There’s been loads of media coverage today following this morning’s interview by Tommy Marren on Midwest Radio with James Horan. It’s the manager’s first public utterances since All-Ireland final day so it’s little wonder that what he had to say was widely reported in the media and also that the interview itself has been closely listened to by many.
Even if you haven’t listened to the interview itself – which is definitely worth your time – you’ll most likely have got the gist of it by now, with most of the main themes covered in those pieces linked above.
On the whole, I felt that it was a positive, upbeat interview. Most of the focus was on everything swirling round the All-Ireland loss rather than the details of the defeat itself, which wasn’t surprising as it wasn’t a sports interview.
In that respect, I think Tommy Marren did a good job. He set his stall out right at the start by outlining all the issues he wanted to cover and cover them he did.
James dealt well with the first no-nonsense question, about the supposed rift with Ciaran McDonald and James Burke, and while I felt the manager over-egged slightly his incredulity about some of the wild stuff being said – some of which was, let’s not forget, being said here on the blog too in strident terms by a few who haven’t been so vocal of late – he succeeded in tamping down decisively all the post-final chatter of an irreparable rift in the management team.
There was surprisingly little said about the end of season review. Tommy didn’t really probe this point at all, while James, quite reasonably, was able to say that it made sense for him to conduct the review before talking to the media. He could – and maybe should – have been pressed harder on this issue but it never happened.
He was, as you’d expect, strong in dealing with the social media issue – his well-prepped Churchill quote was deftly delivered and hit the mark nicely – but less sure when talking about player sponsorship deals and all that. He did, though, make the very valid point about all the work Aidan O’Shea does in the community, work that those all too willing to hurl brickbats at him would never acknowledge.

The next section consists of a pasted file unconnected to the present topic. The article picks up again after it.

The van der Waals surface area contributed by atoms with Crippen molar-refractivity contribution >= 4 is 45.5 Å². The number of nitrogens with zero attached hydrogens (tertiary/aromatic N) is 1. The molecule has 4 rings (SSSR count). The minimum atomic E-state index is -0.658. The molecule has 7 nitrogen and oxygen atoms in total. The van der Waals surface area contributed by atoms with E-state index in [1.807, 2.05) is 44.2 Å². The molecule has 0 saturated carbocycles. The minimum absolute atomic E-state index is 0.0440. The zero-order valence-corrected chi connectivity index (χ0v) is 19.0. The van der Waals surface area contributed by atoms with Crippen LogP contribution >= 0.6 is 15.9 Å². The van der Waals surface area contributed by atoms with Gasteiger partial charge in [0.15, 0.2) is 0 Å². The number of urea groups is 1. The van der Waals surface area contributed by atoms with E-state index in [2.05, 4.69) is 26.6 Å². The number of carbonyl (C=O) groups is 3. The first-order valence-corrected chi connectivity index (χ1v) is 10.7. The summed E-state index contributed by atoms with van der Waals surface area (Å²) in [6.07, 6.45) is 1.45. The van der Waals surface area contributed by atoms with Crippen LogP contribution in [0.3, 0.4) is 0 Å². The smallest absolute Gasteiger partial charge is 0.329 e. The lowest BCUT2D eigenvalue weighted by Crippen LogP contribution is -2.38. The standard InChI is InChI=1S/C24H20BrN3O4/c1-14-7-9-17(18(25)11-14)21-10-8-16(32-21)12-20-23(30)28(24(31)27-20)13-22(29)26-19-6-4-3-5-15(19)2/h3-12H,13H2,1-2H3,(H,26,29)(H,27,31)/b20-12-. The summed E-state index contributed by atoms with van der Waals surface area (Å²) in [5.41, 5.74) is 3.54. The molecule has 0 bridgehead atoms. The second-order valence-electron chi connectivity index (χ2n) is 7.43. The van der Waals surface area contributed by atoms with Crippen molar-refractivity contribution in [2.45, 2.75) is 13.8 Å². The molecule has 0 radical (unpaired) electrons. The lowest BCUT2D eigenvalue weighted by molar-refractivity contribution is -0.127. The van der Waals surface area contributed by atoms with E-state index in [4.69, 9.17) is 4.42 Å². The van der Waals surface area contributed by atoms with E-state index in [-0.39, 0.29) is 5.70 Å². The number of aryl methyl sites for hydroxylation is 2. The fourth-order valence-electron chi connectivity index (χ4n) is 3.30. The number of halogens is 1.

It was when the discussion skirted round the fringes of the match itself that I felt James came across less well. His bewilderment about the team not being capable of performing for seventy minutes this year was difficult to comprehend, his point about young players ‘tightening up’ on final day was wide of the mark and his now well-worn shtick about learning from the defeat grated more than a little bit.
The plan to hold a combine in mid-November – where, James said, the management team wanted to see the talent that’s out there and “get them in” – was, though, welcome news, as was his obvious enthusiasm to get back out on the training ground once again with the players.
Tommy made a late effort to toss a curve ball at him by asking James if next year is his final one in the hot seat but the manager saw that one coming a mile away and batted it away without any fuss.
I felt the interview drew a line decisively enough under everything that’s gone on this year, especially all the wild stuff since the final. That’s good and it’s well overdue because, as the saying goes, anger isn’t a policy. And, Lord knows, we’ve all encountered more than enough anger at this stage in the wake of this latest All-Ireland defeat.
In that regard, it’s good to start to put distance between us and the Tyrone defeat and to begin to look to next year. Today’s interview certainly helps in that transition.
If you haven’t listened to the interview yet, it’s available on SoundCloud – just hit the button on the player below.